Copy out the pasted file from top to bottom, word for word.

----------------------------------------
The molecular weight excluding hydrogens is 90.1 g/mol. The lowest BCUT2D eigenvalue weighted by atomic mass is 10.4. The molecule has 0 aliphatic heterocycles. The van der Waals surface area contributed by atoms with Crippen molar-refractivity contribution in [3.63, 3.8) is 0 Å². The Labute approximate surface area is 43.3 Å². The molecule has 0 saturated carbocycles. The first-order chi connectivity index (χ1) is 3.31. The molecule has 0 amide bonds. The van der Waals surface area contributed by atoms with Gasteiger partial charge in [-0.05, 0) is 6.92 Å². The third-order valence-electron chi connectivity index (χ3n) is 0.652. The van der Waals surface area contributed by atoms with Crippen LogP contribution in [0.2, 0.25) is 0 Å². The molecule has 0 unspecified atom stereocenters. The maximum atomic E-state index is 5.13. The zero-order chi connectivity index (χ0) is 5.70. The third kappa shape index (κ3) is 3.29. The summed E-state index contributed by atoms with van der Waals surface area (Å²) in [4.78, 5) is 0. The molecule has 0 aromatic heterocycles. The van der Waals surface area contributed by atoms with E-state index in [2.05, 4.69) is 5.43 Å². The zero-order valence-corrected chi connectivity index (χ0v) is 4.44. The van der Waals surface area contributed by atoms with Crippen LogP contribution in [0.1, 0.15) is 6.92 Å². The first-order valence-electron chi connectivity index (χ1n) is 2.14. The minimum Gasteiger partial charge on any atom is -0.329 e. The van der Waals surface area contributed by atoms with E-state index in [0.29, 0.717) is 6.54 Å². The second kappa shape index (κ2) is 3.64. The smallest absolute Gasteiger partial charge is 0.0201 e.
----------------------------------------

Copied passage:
The molecular weight excluding hydrogens is 90.1 g/mol. The lowest BCUT2D eigenvalue weighted by atomic mass is 10.4. The molecule has 0 aliphatic heterocycles. The van der Waals surface area contributed by atoms with Crippen molar-refractivity contribution in [3.63, 3.8) is 0 Å². The Labute approximate surface area is 43.3 Å². The molecule has 0 saturated carbocycles. The first-order chi connectivity index (χ1) is 3.31. The molecule has 0 amide bonds. The van der Waals surface area contributed by atoms with Gasteiger partial charge in [-0.05, 0) is 6.92 Å². The third-order valence-electron chi connectivity index (χ3n) is 0.652. The van der Waals surface area contributed by atoms with Crippen LogP contribution in [0.2, 0.25) is 0 Å². The molecule has 0 unspecified atom stereocenters. The maximum atomic E-state index is 5.13. The zero-order chi connectivity index (χ0) is 5.70. The third kappa shape index (κ3) is 3.29. The summed E-state index contributed by atoms with van der Waals surface area (Å²) in [4.78, 5) is 0. The molecule has 0 aromatic heterocycles. The van der Waals surface area contributed by atoms with E-state index in [2.05, 4.69) is 5.43 Å². The zero-order valence-corrected chi connectivity index (χ0v) is 4.44. The van der Waals surface area contributed by atoms with Crippen LogP contribution in [0.1, 0.15) is 6.92 Å². The first-order valence-electron chi connectivity index (χ1n) is 2.14. The minimum Gasteiger partial charge on any atom is -0.329 e. The van der Waals surface area contributed by atoms with E-state index in [0.29, 0.717) is 6.54 Å². The second kappa shape index (κ2) is 3.64. The smallest absolute Gasteiger partial charge is 0.0201 e.